Who Decides If People with Dementia Should Vote?

Richard Bonnie
September 22, 2004

Are the four million Americans with Alzheimer's disease or other forms of dementia entitled to vote this November? How do we prevent fraudulent voting on behalf of people in nursing homes and other long-term care facilities who have lost the capacity to vote? This problem cuts across all party lines, income levels, and racial identities. Who decides if people with dementia have the capacity to vote? How is that assessment made?

These questions were addressed by a multi-disciplinary, multi-institutional group of 11 experts in law, ethics, government, neurology, geriatrics and psychiatry, co-led by U.Va. law professor Richard Bonnie ; Dr. Jason H. Karlawish, assistant professor of medicine at University of Pennsylvania and director of Penn's Alzheimer's Disease Center's Education and Information Core; and Dr. Paul Applebaum, professor and Chair of Psychiatry at the University of Massachusetts. Their 18-month study, published in the Sept. 15 issue of Journal of the American Medical Association (JAMA),reveals an alarming inconsistency in voting policy regarding citizens with dementia. "We found that judges, family caregivers, and long-term care staff do not have adequate guidance to determine whether individuals with dementia have the capacity to vote," said Karlawish.

By 2050, an estimated 15 million Americans will have dementia. Since age is the chief risk factor for the disease and voter turnout is highest in the 65 to 74 age bracket, the needs defined in this study will impact the electoral process for years.

"The 2000 election demonstrated how a small number of votes in a single state-in this case Florida, home to one of the nation's largest concentrations of elderly persons-can affect the outcome nationwide," said Bonnie. "Local elections are frequently decided by margins no greater than the number of residents in area nursing homes."

The researchers looked at existing voting laws and discovered them to be inadequate. Most states disqualify people who have been found incompetent to care for their personal needs or financial affairs without a specific finding that they lack the ability to vote. As a result, these laws may well violate the Constitution, as well as the Americans with Disabilities Act (ADA). Researchers recommend changing state laws to conform to modern constitutional principles, incorporating a test to assess competence to vote, simplifying ballots to eliminate voter confusion, educating the public regarding the appropriate assistance for voters with dementia, formulating policies for voting in long-term care settings, and further studies to develop more effective voting policies.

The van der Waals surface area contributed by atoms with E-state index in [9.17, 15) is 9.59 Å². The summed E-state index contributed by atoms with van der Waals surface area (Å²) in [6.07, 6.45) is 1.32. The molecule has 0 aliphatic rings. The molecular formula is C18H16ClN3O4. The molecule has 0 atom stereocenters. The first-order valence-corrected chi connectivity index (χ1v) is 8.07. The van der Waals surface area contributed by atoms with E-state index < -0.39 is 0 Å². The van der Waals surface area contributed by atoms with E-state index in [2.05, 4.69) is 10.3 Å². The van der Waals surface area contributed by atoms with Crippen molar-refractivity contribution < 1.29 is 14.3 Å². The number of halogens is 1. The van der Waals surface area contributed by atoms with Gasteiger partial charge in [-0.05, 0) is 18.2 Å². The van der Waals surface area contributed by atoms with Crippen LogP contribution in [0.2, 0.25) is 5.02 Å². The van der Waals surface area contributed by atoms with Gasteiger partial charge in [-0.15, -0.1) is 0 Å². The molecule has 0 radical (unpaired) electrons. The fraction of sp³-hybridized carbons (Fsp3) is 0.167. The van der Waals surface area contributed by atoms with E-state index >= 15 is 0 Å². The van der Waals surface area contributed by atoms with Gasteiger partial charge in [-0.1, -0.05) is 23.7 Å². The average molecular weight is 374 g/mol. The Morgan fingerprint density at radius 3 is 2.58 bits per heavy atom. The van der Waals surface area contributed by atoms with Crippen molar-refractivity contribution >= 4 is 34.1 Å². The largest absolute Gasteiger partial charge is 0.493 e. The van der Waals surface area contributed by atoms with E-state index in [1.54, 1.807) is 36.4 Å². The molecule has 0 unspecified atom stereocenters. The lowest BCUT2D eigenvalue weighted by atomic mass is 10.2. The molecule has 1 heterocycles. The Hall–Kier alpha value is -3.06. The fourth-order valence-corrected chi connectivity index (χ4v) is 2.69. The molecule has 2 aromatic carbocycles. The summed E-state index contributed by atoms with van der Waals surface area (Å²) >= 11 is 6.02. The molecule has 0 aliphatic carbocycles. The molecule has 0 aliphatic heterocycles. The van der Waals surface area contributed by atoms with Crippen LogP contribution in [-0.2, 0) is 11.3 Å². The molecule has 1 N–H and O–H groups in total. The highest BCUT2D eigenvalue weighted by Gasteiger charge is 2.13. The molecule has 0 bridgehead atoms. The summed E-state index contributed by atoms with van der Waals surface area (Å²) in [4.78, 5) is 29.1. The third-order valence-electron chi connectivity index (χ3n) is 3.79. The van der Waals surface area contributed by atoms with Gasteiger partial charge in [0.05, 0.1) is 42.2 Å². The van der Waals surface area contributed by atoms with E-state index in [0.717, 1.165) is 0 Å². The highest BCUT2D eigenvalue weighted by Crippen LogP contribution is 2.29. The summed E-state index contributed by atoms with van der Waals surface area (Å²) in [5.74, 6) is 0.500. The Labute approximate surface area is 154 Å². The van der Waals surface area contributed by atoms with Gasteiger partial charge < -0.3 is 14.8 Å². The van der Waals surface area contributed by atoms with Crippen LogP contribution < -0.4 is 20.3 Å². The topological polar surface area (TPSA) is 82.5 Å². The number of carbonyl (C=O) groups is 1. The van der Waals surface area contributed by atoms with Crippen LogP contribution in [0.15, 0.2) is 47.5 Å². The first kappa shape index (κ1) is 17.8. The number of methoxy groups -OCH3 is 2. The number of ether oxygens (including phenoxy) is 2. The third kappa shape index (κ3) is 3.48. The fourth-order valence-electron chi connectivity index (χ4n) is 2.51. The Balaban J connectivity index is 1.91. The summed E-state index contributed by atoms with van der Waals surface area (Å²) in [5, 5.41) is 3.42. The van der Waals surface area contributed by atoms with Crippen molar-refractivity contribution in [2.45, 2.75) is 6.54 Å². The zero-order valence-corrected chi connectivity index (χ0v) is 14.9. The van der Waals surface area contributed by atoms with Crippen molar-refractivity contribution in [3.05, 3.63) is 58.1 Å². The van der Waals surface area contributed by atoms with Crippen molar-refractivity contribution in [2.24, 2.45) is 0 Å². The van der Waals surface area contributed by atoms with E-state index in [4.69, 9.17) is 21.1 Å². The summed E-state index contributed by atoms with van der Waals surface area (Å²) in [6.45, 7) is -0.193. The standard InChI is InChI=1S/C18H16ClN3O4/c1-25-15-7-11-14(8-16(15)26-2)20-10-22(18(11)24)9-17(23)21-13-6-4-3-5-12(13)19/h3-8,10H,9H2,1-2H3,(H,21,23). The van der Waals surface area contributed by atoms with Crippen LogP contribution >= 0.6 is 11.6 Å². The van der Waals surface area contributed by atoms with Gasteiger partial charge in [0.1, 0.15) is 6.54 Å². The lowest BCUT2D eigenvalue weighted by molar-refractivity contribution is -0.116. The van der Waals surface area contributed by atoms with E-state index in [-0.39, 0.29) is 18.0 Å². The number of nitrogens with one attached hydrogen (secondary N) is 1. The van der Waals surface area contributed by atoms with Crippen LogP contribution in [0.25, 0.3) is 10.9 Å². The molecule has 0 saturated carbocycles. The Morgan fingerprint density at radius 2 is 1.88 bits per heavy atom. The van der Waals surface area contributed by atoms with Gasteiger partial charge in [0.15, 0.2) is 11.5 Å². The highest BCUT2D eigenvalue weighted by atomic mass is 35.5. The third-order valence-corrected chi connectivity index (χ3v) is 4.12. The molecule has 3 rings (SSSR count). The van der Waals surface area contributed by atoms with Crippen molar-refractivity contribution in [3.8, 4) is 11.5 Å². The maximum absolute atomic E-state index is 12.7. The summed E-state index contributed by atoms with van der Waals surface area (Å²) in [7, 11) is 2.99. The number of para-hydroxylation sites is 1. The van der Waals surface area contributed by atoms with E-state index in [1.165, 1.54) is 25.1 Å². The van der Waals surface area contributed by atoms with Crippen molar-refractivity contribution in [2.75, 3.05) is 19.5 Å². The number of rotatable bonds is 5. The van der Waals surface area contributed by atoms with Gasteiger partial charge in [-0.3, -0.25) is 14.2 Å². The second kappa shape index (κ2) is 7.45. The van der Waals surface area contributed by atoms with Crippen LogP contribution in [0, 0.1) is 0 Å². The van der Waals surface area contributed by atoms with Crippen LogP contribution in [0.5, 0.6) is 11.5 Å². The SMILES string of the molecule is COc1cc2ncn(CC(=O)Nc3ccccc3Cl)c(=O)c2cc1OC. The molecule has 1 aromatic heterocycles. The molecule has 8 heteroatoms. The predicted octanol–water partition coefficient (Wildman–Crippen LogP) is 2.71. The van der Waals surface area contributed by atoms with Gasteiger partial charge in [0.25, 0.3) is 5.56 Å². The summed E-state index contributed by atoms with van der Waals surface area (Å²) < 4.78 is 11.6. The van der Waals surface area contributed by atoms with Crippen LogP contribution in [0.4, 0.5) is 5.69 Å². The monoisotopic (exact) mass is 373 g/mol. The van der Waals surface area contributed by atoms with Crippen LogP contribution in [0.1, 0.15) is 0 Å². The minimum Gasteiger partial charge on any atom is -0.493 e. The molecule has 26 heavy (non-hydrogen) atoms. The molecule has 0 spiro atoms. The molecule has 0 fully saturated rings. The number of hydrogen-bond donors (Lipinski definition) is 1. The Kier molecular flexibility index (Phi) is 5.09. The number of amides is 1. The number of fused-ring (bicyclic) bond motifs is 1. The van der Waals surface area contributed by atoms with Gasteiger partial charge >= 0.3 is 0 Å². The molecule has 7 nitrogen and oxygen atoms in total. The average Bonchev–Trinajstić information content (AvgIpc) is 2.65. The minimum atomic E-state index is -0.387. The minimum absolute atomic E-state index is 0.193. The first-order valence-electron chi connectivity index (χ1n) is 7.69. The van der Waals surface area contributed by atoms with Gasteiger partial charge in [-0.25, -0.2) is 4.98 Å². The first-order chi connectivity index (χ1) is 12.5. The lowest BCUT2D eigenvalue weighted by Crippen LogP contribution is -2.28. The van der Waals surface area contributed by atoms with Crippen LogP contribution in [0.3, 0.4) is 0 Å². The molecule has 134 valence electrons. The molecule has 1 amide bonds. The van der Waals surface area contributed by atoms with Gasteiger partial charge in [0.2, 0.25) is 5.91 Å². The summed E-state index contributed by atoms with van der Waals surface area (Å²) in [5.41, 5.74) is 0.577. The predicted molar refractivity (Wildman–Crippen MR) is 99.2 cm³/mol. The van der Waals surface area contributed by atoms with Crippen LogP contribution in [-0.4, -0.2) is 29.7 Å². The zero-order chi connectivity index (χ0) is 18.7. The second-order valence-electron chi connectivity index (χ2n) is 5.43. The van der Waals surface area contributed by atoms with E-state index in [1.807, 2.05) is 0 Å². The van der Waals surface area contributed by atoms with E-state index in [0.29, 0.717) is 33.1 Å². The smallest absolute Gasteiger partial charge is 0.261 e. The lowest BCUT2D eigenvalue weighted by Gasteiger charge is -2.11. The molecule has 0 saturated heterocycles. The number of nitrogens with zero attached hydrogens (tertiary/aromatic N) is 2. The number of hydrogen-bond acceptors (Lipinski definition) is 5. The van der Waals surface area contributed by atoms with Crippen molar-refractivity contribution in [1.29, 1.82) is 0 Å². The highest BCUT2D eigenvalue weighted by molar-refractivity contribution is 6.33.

Even with a clear test for capacity to vote, there remains a risk that elderly persons' choices will be impermissibly influenced by their caregivers. The limits of acceptable assistance are most difficult to define when absentee ballots are used, Bonnie said. "Nationwide, absentee voting rates are twice as high among voters 65 years and older than for younger age groups, and state laws are making it easier for people to vote as an "absentee" without giving any reason. Some experts predict that one fifth of the votes cast on November 2 will be by absentee ballot. But the potential for abuse is obvious, as it is never clear exactly who has completed the ballot. Sixty percent of all allegations of voter fraud in Chicago involve absentee ballots."

Karlawish, whose scholarship focuses on the ethics of research and care of people with dementia, stressed the importance of objectivity, simplicity, and clarity in assessing capacity to vote. "We recommend focusing on whether a person can understand the nature and effect of voting and can make a choice. For example, ask the person with dementia how people will choose the next president and when the voting is over how will it be decided who is the winner," he explained. "If they understand these concepts and they want to vote and can make a choice, that is all that is necessary. They do not need to comprehend the details of each candidate's platform."

It is not hard to outline what a reasonable set of new regulations might look like, Bonnie said. "Election officials should be charged with notifying long-term care staff of deadlines for registration and absentee ballot applications, delivering absentee ballots, resolving questions of voting capacity, and conducting voting at the facility.

"Once we start paying attention to the emerging problems related to voting by elderly people with cognitive impairment, it should be possible to find fair and effective solutions," he said. "Ignoring them, however, is a recipe for chaos in the electoral process."

The project was supported by a grant from the Greenwall Foundation and the Virginia Brown Fellowship for Aging.


Founded in 1819, the University of Virginia School of Law is the second-oldest continuously operating law school in the nation. Consistently ranked among the top law schools, Virginia is a world-renowned training ground for distinguished lawyers and public servants, instilling in them a commitment to leadership, integrity and community service.

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